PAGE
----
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Aaron Lercher

I'm very happy to learn from Remler that the false 90% uncitedness rate attributed to Meho turned out not to be his own work. Instead the false number was inserted by a mistaken editor. As Remler notes, uncitedness varies greatly between fields.

Bibliometrics has been interested in uncitedness from its start in the early 1960s. Since preferential attachment (past citations of a particular article determines probability of future citations to that same article) only gets underway if there is at least one citation to determine a probability of future citation, a separate assumption is needed about how uncited articles get initially cited. (Self-citation on how to model preferential attachment: doi/10.1002/asi.23312)

As for Remler's idea that the data show that "academic publishing needs fixing," the study she cites on rates of uncitedness shows the opposite. Lariviere, Gingras, and Archambault (a leading bibliometrics research team) conclude:
"All these measures converge to demonstrate that citations are not becoming more concentrated but increasingly dispersed, and one can therefore argue that the scientific system is increasingly efficient at using published knowledge. Moreover, what our data shows is not a tendency towards an increasingly exclusive and elitist scientific system, but rather one that is increasingly democratic." doi/10.1002/asi.21011

Other work by these authors shows that the numbers of references *from* each article increases more rapidly than the total number of published articles. This tendency may partly explain the increasing dispersion of citedness. doi/10.1002/asi.20744

None of this helps defend the humanities against bibliometric mismeasurement. If we're going to measure the efficiency of scholarly communication, this requires a concept of value for communication units. In science, this is somewhat plausible because there are discoveries and dispute over priority of discovery (showing that people value it).

There aren't priority disputes in the humanities. Either this shows there's no value to humanities publications, or else the value of humanities publications is different.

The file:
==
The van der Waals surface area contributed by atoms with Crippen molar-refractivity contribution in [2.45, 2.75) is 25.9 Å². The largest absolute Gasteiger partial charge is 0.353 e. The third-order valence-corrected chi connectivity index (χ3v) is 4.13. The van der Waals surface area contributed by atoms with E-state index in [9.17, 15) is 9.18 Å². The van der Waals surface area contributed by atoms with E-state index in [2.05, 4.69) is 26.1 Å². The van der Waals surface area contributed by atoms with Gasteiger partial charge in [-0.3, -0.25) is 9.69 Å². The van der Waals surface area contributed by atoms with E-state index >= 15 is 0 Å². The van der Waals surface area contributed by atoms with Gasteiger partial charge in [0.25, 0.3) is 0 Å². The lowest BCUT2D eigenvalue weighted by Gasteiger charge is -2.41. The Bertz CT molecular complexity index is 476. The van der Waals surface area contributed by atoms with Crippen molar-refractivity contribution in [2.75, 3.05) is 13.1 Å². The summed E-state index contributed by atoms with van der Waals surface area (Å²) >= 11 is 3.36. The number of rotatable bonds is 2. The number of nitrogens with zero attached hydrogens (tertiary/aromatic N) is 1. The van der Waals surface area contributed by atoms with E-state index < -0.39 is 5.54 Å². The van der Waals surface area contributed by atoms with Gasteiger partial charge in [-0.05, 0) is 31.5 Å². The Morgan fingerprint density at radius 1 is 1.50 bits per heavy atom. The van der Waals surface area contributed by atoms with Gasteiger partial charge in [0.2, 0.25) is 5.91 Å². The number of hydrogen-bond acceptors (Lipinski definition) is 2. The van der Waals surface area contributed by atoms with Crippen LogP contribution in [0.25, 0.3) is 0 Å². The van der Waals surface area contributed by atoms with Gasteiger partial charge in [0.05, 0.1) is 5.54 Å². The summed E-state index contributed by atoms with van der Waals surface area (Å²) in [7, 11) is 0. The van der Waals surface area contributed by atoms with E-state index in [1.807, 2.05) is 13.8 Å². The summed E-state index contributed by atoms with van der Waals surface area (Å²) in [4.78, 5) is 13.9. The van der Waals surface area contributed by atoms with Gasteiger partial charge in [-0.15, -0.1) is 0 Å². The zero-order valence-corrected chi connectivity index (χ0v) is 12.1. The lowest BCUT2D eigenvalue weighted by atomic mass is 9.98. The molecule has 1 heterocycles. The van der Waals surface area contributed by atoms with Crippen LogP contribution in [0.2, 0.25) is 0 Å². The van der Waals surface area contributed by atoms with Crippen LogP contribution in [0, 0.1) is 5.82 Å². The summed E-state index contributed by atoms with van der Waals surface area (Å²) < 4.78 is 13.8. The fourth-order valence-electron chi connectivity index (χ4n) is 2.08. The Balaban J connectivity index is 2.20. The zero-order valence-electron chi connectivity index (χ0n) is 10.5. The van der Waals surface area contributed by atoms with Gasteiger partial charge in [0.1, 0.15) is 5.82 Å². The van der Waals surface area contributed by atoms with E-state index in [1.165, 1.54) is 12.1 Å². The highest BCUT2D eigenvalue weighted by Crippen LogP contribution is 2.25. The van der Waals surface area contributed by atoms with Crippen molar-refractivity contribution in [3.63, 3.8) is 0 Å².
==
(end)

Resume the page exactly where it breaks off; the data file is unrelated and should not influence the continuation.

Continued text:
Graham White

I have a background in mathematics, and, from a mathematician's perspective (I do not automatically identify as a mathematician in the current stage of my career, but I can still think that way if needed) there are some things to be said. The first is that a lot of mathematics papers are uncited, but may still be very influential: people don't generally cite all of their sources (except if they are relying very explicitly on a theorem by someone else, and if they use it in exactly the same form as the other person proved it), but they can find other stuff influential. Like many algebraic geometers of my generation, I've been very influenced by Grothendieck's work, but rarely in a way that lends itself to citation. So there's a big distinction between, as it were, influence-in-general and citable influence, and I'm sure this must be true in other fields as well. And a lot of this influence-in-general, at any rate in mathematics and probably in other fields, has to do with forming the culture of the subject. And this only goes to show, I think, that metrics can have very perverse results, and, in particular, that they can discriminate against a lot of the work that goes into forming the culture of a subject, because the culture is propagated other than in citable ways. (This last point comes especially from a mathematician's viewpoint, since mathematicians tend to be very much against metrics.)

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